Monday, August 6, 2012

Lauren Chase

Meet Lauren Chase - she wasn't raised in an agricultural setting, but through an internship she found her way and is now a great advocate for agriculture!

I live in Helena, Montana – Big Sky Country, but I wasn’t raised as a Montana girl. I am originally from Cedar Rapids, Iowa and before any one starts asking me questions about the corn crop, I must point out that I didn’t grow up on a farm or have any involvement in agriculture. In fact, I couldn’t have told you the first thing about it. Looking back, I wish that wasn’t the case.

I went to school at the University of Iowa and received degrees in both Journalism and Anthropology with a minor in Spanish. All three of those are broad scopes and therefore, I really didn’t know what I wanted to do with my life. One summer, the Montana Stockgrowers Association had an internship opportunity for multimedia communications work. I thought that would be an interesting way to combine my majors so I headed out west, full of excitement about what would be on those ranches.

The first time I was on a ranch, I was invited to watch a branding. And boy, when you see that for the first time, it’s a stimulation overload!

During that summer, I learned the differences between a bull and a steer, where to stand while cattle are being worked, and why some cattle are black and some are red. But more importantly, I learned just how important agriculture is for everything we do and how wonderful the people are who raise the beef we eat.

After my internship, I returned to the university to finish my degrees, but knew that advocating for farmers and ranchers was something that I wanted to do and is extremely necessary.

MSGA created a full-time position for me upon graduation, with help from very generous sponsors, where I would use photographs, videos, blogs, social media, and print to give a voice to the ranchers and teach the consumers about where their beef comes from and who produces it.

Most of the time ranchers work all day long and are outside with their cattle. They have a hard time sitting down at night to write blog posts or upload images of the newborn calf, so it’s my job to help them tell their story and get rid of misinformation about agriculture. I love every second of this because I am constantly learning, my “family” grows larger every day, and I truly believe that my story-telling skill set helps those who need it.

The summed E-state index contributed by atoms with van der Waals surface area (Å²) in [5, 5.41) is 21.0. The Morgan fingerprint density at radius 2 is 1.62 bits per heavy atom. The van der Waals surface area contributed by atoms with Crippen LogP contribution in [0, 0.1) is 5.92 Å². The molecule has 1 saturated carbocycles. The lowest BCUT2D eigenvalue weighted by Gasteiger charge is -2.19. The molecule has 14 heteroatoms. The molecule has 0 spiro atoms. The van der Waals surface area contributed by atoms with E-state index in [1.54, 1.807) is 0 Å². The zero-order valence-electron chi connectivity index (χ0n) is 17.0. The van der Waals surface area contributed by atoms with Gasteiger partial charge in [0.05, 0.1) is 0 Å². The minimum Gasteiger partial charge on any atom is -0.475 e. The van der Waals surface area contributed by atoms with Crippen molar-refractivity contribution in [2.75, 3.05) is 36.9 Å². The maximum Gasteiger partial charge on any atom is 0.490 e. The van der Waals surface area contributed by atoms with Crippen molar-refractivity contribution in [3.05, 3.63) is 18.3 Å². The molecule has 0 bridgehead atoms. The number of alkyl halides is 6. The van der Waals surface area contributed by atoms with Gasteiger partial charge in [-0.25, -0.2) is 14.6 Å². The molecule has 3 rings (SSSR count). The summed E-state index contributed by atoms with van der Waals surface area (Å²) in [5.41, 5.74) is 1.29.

What’s even better is that while I primarily photograph and interview Montana’s ranchers, I have been fortunate enough to travel around the country and meet America’s beef producers. And the same message holds true: Farmers and ranchers are the nicest people and work tirelessly to provide you and me with food for our tables.

Have questions about the food you eat? Just ask your local farmer or rancher. They really do want to teach you and will explain things in a way you’ll understand. Trust me. I’ve been there and they have done nothing but help me learn. You can always check out Twitter feeds like #agchat, #foodD, and #ranchlife for information straight from the farmers and ranchers and visit Montana beef producers on our Facebook page: Montana Stockgrowers Association.

Agriculture is the foundation of everything we do on this planet. It’s time more people figured that out.

Thanks Lauren for a great feature! If you would like to learn more about the producers Lauren is working with visit her blog, follow her on Twitter, and check out her other work with Young Producers Council!

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